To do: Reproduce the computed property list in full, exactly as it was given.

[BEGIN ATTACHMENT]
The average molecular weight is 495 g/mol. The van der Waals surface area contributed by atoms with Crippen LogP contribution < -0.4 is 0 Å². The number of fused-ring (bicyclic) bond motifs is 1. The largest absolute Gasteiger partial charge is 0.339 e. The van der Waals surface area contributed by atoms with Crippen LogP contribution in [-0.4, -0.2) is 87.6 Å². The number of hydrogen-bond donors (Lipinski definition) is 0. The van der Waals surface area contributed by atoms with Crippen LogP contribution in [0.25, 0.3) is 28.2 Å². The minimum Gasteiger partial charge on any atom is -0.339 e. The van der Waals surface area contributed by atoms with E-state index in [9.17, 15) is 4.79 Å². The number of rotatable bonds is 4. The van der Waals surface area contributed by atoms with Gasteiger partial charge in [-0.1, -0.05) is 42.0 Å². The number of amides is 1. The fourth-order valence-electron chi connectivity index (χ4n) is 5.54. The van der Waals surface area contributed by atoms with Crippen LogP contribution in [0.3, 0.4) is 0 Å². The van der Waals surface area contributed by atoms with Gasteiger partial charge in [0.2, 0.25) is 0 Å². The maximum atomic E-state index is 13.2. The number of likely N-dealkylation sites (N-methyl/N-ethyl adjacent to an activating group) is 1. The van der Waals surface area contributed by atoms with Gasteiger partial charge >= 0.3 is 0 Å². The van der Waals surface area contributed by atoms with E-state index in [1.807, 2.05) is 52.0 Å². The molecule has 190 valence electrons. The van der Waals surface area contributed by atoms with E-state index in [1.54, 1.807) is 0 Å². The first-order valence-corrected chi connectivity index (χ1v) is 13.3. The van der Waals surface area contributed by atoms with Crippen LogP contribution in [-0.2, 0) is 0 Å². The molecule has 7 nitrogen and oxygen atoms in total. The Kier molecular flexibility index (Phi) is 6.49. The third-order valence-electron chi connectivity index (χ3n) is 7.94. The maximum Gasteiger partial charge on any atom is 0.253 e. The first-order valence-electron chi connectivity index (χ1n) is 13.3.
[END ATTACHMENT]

The average molecular weight is 495 g/mol. The van der Waals surface area contributed by atoms with Crippen LogP contribution < -0.4 is 0 Å². The number of fused-ring (bicyclic) bond motifs is 1. The largest absolute Gasteiger partial charge is 0.339 e. The van der Waals surface area contributed by atoms with Crippen LogP contribution in [-0.4, -0.2) is 87.6 Å². The number of hydrogen-bond donors (Lipinski definition) is 0. The van der Waals surface area contributed by atoms with Crippen LogP contribution in [0.25, 0.3) is 28.2 Å². The minimum Gasteiger partial charge on any atom is -0.339 e. The van der Waals surface area contributed by atoms with E-state index in [9.17, 15) is 4.79 Å². The number of rotatable bonds is 4. The van der Waals surface area contributed by atoms with Gasteiger partial charge in [-0.1, -0.05) is 42.0 Å². The number of amides is 1. The fourth-order valence-electron chi connectivity index (χ4n) is 5.54. The van der Waals surface area contributed by atoms with Crippen LogP contribution in [0.3, 0.4) is 0 Å². The van der Waals surface area contributed by atoms with Gasteiger partial charge in [0.2, 0.25) is 0 Å². The maximum atomic E-state index is 13.2. The number of likely N-dealkylation sites (N-methyl/N-ethyl adjacent to an activating group) is 1. The van der Waals surface area contributed by atoms with Gasteiger partial charge >= 0.3 is 0 Å². The van der Waals surface area contributed by atoms with E-state index in [1.807, 2.05) is 52.0 Å². The molecule has 190 valence electrons. The van der Waals surface area contributed by atoms with E-state index in [1.54, 1.807) is 0 Å². The first-order valence-corrected chi connectivity index (χ1v) is 13.3. The van der Waals surface area contributed by atoms with Crippen LogP contribution in [-0.2, 0) is 0 Å². The molecule has 7 nitrogen and oxygen atoms in total. The Kier molecular flexibility index (Phi) is 6.49. The third-order valence-electron chi connectivity index (χ3n) is 7.94. The maximum Gasteiger partial charge on any atom is 0.253 e. The first-order valence-electron chi connectivity index (χ1n) is 13.3.